Exactly without used games Gamestop and EB games would have gone broke years ago, DVD and music specialality stores are virtually non existent too.

        And that's a bad thing why? Why do we need a middle-man taking a cut and adding to the price we pay without adding anything useful? When games were purely a physical product it made sense, but with digital distribution, the dedicated brick and mortar game store is a relic of the past that is no longer necessary.

    the trouble with this debate is that much of people's arguments are backed up by nothing but anecdotal evidence ("i worked at GAME in the UK")

    the debate is really just a moral one:

    - do developers DESERVE to make money on second-hand game sales?
    - do developers DESERVE to keep the same property relationship that has hitherto existed between them and their consumers?

    imo, we're having this argument because technology has changed, and it has changed the way we view intellectual property. whereas before it was manifested in cartridges and CDs that 56k connections couldn't download, the increase in internet speeds have basically transformed the status quo between developers and consumers.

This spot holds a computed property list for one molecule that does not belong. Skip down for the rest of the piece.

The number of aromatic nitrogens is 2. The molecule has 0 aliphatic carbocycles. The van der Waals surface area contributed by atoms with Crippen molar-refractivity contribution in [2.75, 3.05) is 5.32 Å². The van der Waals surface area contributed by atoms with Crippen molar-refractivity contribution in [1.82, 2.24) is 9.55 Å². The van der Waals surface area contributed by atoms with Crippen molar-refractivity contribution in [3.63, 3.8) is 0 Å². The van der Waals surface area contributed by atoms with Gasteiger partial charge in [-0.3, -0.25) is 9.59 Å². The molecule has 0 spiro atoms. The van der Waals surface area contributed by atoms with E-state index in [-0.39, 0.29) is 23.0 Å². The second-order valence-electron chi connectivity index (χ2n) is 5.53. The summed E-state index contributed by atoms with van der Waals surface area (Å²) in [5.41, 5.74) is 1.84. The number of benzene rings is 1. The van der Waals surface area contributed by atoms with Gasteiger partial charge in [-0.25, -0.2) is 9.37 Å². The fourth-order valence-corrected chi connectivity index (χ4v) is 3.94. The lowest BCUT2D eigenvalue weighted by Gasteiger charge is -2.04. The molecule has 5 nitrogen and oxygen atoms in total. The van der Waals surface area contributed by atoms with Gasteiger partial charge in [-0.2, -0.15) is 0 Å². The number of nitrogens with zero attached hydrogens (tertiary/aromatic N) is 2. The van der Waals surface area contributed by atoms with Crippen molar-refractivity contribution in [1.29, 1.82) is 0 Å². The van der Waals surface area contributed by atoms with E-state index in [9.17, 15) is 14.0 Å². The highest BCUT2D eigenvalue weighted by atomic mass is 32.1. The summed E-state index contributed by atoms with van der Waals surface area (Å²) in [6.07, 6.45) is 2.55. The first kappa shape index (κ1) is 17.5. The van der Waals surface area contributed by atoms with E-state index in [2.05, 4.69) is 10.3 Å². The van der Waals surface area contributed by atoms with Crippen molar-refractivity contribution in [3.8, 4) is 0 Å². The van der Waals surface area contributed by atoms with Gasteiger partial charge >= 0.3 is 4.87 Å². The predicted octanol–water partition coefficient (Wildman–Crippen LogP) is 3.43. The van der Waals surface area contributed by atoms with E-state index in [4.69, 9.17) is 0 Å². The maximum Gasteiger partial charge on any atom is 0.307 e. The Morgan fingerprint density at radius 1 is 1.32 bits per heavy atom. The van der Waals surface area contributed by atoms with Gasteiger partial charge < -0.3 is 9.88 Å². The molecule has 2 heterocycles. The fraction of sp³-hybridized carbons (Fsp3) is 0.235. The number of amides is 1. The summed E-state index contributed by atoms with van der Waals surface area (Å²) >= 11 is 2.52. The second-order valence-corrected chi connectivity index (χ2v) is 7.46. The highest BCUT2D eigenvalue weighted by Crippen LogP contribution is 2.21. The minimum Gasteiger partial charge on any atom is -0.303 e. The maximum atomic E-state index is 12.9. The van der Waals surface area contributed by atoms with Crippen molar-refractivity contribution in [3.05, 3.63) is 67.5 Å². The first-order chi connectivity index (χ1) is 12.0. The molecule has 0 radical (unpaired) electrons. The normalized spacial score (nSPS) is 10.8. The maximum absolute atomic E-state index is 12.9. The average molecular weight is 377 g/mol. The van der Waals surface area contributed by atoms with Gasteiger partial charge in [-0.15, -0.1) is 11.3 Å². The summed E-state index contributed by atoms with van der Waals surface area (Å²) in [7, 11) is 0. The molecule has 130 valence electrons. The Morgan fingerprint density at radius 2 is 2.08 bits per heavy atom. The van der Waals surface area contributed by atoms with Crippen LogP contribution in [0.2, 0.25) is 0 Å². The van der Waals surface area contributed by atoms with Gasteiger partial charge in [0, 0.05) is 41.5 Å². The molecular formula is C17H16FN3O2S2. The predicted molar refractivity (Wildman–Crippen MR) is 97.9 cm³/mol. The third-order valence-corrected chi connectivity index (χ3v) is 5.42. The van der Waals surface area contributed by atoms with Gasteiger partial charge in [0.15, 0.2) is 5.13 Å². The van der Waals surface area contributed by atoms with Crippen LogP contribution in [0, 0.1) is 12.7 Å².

the response that developers have been making to this paradigm shift, however, is just enforcing the old mould of property rights. i think kickstarter and indiegogo and the like are the way of the future. funding will be more democratic, and therefore less exploitative for BOTH developers and consumers. instead of enormous organisations like EA and Activision calling the shots, and keeping all of the intellectual property and royalties, /the gaming community as a whole/ will be responsible for our artform, and the divide between developers and consumers might, hopefully, collapse!

    ==
    edit: i mean, look at the way shareware helped DOOM, for instance. i remember watching a video posted here on kotaku by gabe newell, and he was commenting on the 90s phenomenon that was DOOM, the most widely-used piece of PC software, even displacing windows for a time.

    i am going to go do some research and come back, maybe write a paper on this...

    Last edited 30/05/13 7:28 pm

    the debate is really just a moral one:
    - do developers DESERVE to make money on second-hand game sales?
    - do developers DESERVE to keep the same property relationship that has hitherto existed between them and their consumers?

    If the debate is really just a moral one, then the answer to both is yes.

    Developers put years of their lives into these projects, and for retailers to take advantage of a loophole (not exactly morally upstanding behaviour itself) in order to continually sell products they did not make, is morally unsound.